17. Running back Derrick Henry (Alabama)

In 2015, Henry set SEC single-season records with 2,219 rushing yards and 28 rushing touchdowns as he won the three major Player of the Year honors (Heisman Trophy, Maxwell Award and Walter Camp Award), the SEC Offensive Player of the Year Award and the Doak Walker Award as the nation’s best collegiate running back while earning unanimous All-American recognition for Alabama’s 2015 CFP national-championship team. In 2020, Henry became the eighth player in NFL history with at least 2,000 rushing yards in a season as he won the league’s Offensive Player of the Year Award, earned All-Pro recognition and received his second Pro Bowl selection by topping the NFL in rushing attempts, rushing yards and rushing touchdowns for the second straight season. After a foot injury halved his 2021 season, Henry led the NFL in rushing attempts and finished second in rushing yards in 2022 and 2023, receiving Pro Bowl invitations in both seasons.

18. Running back Bo Jackson (McAdory High School, Auburn)

For all that it was, Jackson’s football career is also about what might have been. At Auburn, Jackson earned consensus All-American recognition in 1983 and unanimous All-American status in 1985, but his 1984 season was hindered by injuries. Jackson won the Heisman Trophy and Walter Camp Award and was the SEC Player of the Year in 1985 on his way to induction into the College Football Hall of Fame in 1998. He was the first player picked in the 1986 NFL Draft, but chose baseball instead, playing eight Major League seasons. Jackson returned to football as a “hobby” in 1987 and played parts of four NFL seasons with the Raiders, earning a Pro Bowl invitation before an injury ended his career. Before all that, Jackson was an All-State player for McAdory High School in 1981.

19. Outside linebacker Kevin Greene (Auburn)

A member of the Pro Football Hall of Fame’s Class of 2016, the former Auburn walk-on ranks third in sacks in NFL history. Greene’s 160 career sacks are the most for any player who was primarily a linebacker. He went to five Pro Bowls in 15 NFL seasons and earned All-Pro selection in 1994 with the Pittsburgh Steelers and 1996 with the Carolina Panthers, leading the NFL in sacks in both seasons. In 2019, Greene was a finalist for the NFL All-Time Team.

20. Wide receiver John Stallworth (Tuscaloosa High School, Alabama A&M)

Stallworth became a Pro Football Hall of Famer with the Pittsburgh Steelers with a career that made him a finalist for the NFL All-Time Team in 2019. He spent 14 seasons with the Steelers and retired as the franchise’s career receptions leader. Along the way, he played for four Super Bowl winners, catching 12 TD passes in the playoffs, and earned All-Pro recognition in 1979 and Pro Bowl honors in 1979, 1982 and 1984. Stallworth also is a member of the Black College Football Hall of Fame.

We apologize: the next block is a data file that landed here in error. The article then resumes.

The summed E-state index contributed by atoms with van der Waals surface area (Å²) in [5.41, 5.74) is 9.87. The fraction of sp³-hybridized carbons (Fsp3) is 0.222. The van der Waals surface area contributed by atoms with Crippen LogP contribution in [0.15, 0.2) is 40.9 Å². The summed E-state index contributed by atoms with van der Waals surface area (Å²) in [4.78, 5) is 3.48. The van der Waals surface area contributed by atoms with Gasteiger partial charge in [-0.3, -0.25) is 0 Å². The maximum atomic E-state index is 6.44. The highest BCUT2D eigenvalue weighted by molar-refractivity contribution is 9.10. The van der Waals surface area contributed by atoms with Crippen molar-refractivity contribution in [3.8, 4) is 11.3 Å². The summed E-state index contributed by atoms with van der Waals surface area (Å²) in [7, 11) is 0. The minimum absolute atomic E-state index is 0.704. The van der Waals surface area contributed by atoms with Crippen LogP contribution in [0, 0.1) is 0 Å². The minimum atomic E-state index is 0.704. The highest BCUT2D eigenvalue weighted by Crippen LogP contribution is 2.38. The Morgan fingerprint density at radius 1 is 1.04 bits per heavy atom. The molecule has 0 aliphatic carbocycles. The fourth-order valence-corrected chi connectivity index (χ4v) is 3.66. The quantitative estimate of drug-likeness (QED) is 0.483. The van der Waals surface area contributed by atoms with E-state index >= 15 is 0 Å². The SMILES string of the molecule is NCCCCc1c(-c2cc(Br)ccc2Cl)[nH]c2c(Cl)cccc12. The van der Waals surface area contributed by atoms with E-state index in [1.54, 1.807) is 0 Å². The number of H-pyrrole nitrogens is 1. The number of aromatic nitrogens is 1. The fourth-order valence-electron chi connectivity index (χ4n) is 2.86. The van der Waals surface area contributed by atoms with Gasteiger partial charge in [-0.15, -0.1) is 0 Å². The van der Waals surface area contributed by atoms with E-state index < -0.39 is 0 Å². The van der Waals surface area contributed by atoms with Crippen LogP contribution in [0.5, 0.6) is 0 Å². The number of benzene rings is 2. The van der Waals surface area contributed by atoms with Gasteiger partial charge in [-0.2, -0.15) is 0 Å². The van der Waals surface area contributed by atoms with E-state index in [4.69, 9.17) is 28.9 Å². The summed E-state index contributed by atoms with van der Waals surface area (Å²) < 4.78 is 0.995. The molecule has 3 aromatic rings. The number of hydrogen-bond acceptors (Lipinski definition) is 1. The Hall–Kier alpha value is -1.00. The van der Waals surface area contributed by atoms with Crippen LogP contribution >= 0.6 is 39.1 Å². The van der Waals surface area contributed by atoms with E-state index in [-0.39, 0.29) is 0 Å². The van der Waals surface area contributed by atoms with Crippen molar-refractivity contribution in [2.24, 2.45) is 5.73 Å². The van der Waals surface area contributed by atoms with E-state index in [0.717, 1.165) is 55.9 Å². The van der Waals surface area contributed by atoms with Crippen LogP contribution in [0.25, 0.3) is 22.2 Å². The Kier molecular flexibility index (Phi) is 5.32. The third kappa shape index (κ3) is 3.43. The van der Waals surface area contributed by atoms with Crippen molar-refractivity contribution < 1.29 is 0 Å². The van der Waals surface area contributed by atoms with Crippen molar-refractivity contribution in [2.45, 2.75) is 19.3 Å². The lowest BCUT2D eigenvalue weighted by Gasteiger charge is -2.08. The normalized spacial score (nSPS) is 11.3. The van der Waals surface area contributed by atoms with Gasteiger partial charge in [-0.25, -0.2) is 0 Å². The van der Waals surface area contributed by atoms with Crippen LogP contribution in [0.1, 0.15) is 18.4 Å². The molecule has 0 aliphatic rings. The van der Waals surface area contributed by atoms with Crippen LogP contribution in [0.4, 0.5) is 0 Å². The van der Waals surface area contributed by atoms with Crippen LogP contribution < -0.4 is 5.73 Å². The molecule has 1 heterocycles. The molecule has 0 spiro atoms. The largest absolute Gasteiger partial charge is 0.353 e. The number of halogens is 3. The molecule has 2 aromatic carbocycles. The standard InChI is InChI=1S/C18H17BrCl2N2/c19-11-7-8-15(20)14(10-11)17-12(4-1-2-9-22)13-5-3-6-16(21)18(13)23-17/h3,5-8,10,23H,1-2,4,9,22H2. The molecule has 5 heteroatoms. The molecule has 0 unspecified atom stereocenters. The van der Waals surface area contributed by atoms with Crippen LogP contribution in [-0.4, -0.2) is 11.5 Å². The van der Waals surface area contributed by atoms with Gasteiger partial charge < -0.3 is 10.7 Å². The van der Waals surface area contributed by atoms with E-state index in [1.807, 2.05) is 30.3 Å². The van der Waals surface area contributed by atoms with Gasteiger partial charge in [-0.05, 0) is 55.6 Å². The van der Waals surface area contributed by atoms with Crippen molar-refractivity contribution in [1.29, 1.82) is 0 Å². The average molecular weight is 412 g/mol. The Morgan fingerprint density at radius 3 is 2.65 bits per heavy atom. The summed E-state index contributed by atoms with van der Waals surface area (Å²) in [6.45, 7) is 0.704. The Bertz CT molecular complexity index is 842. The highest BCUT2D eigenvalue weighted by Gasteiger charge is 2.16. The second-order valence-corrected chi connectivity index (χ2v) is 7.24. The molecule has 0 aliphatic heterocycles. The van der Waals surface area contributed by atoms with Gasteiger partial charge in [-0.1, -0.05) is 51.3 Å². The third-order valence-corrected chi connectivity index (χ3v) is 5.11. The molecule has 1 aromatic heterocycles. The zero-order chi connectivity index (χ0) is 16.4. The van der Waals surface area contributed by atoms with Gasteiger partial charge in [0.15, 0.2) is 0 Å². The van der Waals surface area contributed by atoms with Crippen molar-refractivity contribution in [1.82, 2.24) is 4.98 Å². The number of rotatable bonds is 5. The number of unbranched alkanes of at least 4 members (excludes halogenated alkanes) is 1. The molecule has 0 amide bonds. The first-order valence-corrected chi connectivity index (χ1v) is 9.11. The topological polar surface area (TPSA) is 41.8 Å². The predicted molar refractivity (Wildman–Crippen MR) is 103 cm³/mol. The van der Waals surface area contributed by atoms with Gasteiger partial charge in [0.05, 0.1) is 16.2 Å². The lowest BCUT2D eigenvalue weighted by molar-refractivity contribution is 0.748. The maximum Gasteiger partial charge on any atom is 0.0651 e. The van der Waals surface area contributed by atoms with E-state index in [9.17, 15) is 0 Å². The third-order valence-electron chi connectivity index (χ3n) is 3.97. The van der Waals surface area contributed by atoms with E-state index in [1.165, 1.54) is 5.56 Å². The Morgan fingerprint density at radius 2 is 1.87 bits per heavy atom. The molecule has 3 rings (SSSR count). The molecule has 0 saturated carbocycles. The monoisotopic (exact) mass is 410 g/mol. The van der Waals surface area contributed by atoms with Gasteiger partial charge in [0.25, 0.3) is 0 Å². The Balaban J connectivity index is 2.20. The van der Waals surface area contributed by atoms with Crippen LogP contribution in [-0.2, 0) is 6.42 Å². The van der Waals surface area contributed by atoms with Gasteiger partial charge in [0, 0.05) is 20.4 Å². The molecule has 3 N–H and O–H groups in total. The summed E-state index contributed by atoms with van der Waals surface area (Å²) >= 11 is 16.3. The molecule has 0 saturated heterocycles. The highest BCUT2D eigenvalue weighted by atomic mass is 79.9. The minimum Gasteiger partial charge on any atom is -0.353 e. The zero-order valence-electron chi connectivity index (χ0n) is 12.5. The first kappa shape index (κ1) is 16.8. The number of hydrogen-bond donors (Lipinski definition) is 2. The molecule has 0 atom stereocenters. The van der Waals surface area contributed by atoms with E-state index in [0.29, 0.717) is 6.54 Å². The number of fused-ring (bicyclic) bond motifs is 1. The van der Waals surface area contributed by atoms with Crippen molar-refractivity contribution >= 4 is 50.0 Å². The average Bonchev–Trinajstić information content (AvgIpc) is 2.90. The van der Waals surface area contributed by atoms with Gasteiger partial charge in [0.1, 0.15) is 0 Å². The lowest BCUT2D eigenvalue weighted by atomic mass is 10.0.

Pat Sullivan

Auburn quarterback Pat Sullivan poses with the Heisman Trophy on Dec. 2, 1971, after the presentation at the Downtown Athletic Club in New York.AP Photo/Anthony Camerano

21. Quarterback Pat Sullivan (John Carroll Catholic High School, Auburn)

In 1970, the Auburn QB became the first SEC player to average gaining more than 8 yards per play, broke the Tigers’ single-season records for total offense and passing yardage for the second year in a row and received the SEC Player of the Year Award. In 1971, Sullivan cemented his place in the College Football Hall of Fame as he won the Heisman Trophy and the Walter Camp Award as the nation’s best collegiate player. Sullivan earned unanimous recognition as an All-American in 1971, departing Auburn with the major-college record for TD responsibility in a career. Before going to Auburn, Sullivan was a two-time All-State quarterback for John Carroll Catholic in Birmingham.

22. Middle linebacker Lee Roy Jordan (Excel High School, Alabama)

An All-State player at Excel, Jordan joined coach Paul “Bear” Bryant in the resurrection of Alabama’s football program, anchoring the defense of the 1961 national-championship team and earning unanimous All-American recognition in 1962. He joined the College Football Hall of Fame in 1983. In the NFL, Jordan spent 14 seasons with the Dallas Cowboys, played in three Super Bowls and received All-Pro recognition in 1969 and five Pro Bowl invitations.